Mystic was a permanent settlement that had been fortified. Around 800 men, women, and children were there, including Sassacus. The Puritans arrived at Mystic in the evening and, exhausted from their march and low provisions, decided to attack at dawn. They overslept, and frantically roused everyone in the morning to make the attack.
Inside the walls of Mystic, it was like a city grid. There were long avenues with houses on either side. When the Puritans broke down the gates and finally got in, there was no way to corner the Pequots, who rushed through the sidestreets and into and through houses, constantly scattering. The English exhausted themselves again trying to catch the Pequots, and finally, literally panting for breath, one grabbed a torch and set a house on fire.
The idea caught on quickly. Rather than hunt for and fight each individual warrior, the English would burn the entire settlement down. The fire spread quickly, and the innocent people inside tried to flee, but those who made it out were shot down with arrows and bullets. 500-700 Pequots were burned alive or shot at Mystic, and only 150 of those were warriors. The rest were women, children, and the elderly.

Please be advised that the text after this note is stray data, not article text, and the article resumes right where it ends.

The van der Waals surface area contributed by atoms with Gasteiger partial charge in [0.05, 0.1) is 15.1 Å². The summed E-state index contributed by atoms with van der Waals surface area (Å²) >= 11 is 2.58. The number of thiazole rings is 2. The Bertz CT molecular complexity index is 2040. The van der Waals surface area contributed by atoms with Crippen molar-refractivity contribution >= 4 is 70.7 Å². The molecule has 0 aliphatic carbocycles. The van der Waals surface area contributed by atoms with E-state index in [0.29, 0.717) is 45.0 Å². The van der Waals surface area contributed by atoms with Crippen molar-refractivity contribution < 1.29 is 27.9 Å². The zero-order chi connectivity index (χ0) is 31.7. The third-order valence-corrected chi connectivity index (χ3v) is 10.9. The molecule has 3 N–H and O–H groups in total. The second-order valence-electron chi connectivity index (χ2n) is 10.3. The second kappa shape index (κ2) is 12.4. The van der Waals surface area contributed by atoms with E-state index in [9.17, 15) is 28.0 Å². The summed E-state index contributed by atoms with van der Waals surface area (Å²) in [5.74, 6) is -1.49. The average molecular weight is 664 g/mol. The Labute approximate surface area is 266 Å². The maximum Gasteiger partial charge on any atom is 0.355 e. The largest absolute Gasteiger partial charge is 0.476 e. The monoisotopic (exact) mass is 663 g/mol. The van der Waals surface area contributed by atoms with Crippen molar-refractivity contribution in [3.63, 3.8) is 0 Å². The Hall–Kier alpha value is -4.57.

As the Connecticut militia regrouped after the attack, too weak to pursue the few Pequots who escaped, the Massachusetts militia finally showed up, led by John Underhill. They were embarrassed that they had missed the big fight, and were eager to fight a battle to prove their worth. There were really no more large groups of Pequots to fight, and the Connecticut men told them this, but the MBC men were determined, and set out through the forest on their own exhausting march.
They reached New Haven, where about 80 Pequot men and 200 women and children were barricaded in the center of a swamp. On July 16, the English attacked, again suffering great difficulties in moving around in the swamp and in cornering the Pequots. Knowing what had happened at Mystic, about 180 Pequot women and children came out of the swamp fort to surrender. They were parceled off as slaves to the Puritans’ allies, 80 going to the Mohegans, 80 to the Narragansetts, and 20 to the Niantics.
With nowhere to go, with no one willing to hide them or join them, Sassacus and his dwindling band of warriors kept on the move through Connecticut, until Sassacus was killed by Connecticut Native Americans who were afraid he would bring down the English on them. On August 5, the MBC militia were called back home. The war was over.
It had been devastating for the Pequots. Their already low numbers were substantially reduced by death and slavery, and no other group would shelter them. The Puritans in Connecticut made it illegal for Pequots to live in Connecticut, to speak the Pequot language, or even to say the name “Pequot.”
Looking back on the Pequot War, we can only ask why it was really fought by the Puritans. The Pequots were not the largest or the most powerful Native Americans in New England. MBC was never threatened, only scattered settlements in Connecticut. So why did it happen?
We’ll answer that question in the final installment, Understanding the Pequot War.